Defense Secretary Jim Mattis Studying Whether Transgender Troops Can Still Serve

U.S. Defense Secretary Jim Mattis speaks at the opening of the 53rd Munich Security Conference in Munich, Germany, February 17, 2017.
U.S. Defense Secretary Jim Mattis speaks at the opening of the 53rd Munich Security Conference in Munich, Germany, February 17, 2017. | (Photo: REUTERS/Michael Dalder)

Defense Secretary Jim Mattis said that despite President Donald Trump's announcement seeking to ban all transgender individuals from the military, some transgender persons can potentially continue to serve.

"I'm going to wait until I get the direction from the White House and then we will study it and come up with what the policy should be," Mattis told reporters on Monday, according to The Hill.

"The policy is going to address whether or not transgenders can serve, under what conditions, what medical support they require, how much time would they be perhaps non-deployable, leaving others to pick up their share of everything," Mattis added.

"There's a host of issues and I'm learning more about this than I ever thought I would. It's obviously very complex."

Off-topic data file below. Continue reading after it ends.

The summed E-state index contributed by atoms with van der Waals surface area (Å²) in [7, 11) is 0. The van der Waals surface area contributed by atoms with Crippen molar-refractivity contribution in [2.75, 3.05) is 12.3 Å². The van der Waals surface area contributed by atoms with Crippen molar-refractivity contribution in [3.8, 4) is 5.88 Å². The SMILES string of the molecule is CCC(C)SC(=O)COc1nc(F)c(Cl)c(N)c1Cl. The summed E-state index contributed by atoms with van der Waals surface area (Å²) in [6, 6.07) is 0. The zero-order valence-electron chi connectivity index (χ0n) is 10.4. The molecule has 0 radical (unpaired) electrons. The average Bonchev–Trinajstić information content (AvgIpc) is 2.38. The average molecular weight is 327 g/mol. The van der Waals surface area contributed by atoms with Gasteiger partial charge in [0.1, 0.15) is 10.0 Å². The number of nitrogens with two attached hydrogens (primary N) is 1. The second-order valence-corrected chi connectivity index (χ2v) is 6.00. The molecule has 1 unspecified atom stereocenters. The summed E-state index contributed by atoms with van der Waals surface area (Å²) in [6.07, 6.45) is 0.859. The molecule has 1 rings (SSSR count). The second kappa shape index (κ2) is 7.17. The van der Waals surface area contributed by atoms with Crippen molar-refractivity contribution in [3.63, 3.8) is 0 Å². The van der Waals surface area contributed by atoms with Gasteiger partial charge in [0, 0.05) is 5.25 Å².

The defense secretary explained that Pentagon personnel are assisting White House staff in drafting the policy.

Trump said on Twitter in July that he is reversing former President Barack Obama-era policy that was set to officially welcome transgender troops in the military. He later commented that he is doing the armed forces a "great favor."

"I think I'm doing a lot of people a favor by just coming out and saying it. As you know, it has been a very complicated issue for the military. It's been a very confusing issue for the military and I think I am doing the military a great favor," Trump said last week.

Conservative groups praised Trump's move, with Family Research Council's Lt. General Jerry Boykin (U.S. Army-Ret.) stating:

"To say that I am pleased to see President Trump put a stop to this transgender madness in the military would be an understatement. It is another indicator to me that our new president is truly focused on military readiness."

Two LGBT groups, representing five transgender military personnel, filed a lawsuit against Trump over the announcement.

"Execution of the president's directive will result in an end to service by openly transgender service members and has already resulted in immediate, concrete injury to Plaintiffs by unsettling and destabilizing plaintiffs' reasonable expectation of continued service," read the complaint by The National Center for Lesbian Rights and the GLBTQ Legal Advocates & Defenders.

NCLR Legal Director Shannon Minter added that Trump's ban "has created a tidal wave of harms that have already been felt throughout our armed services."

In his comments on Monday, Mattis revealed that "there was a fair amount of discussion about the transgender issue" prior to Trump's announcement.

He noted that Trump has the authority to move ahead with policy even before the Pentagon can complete its study on the issue.

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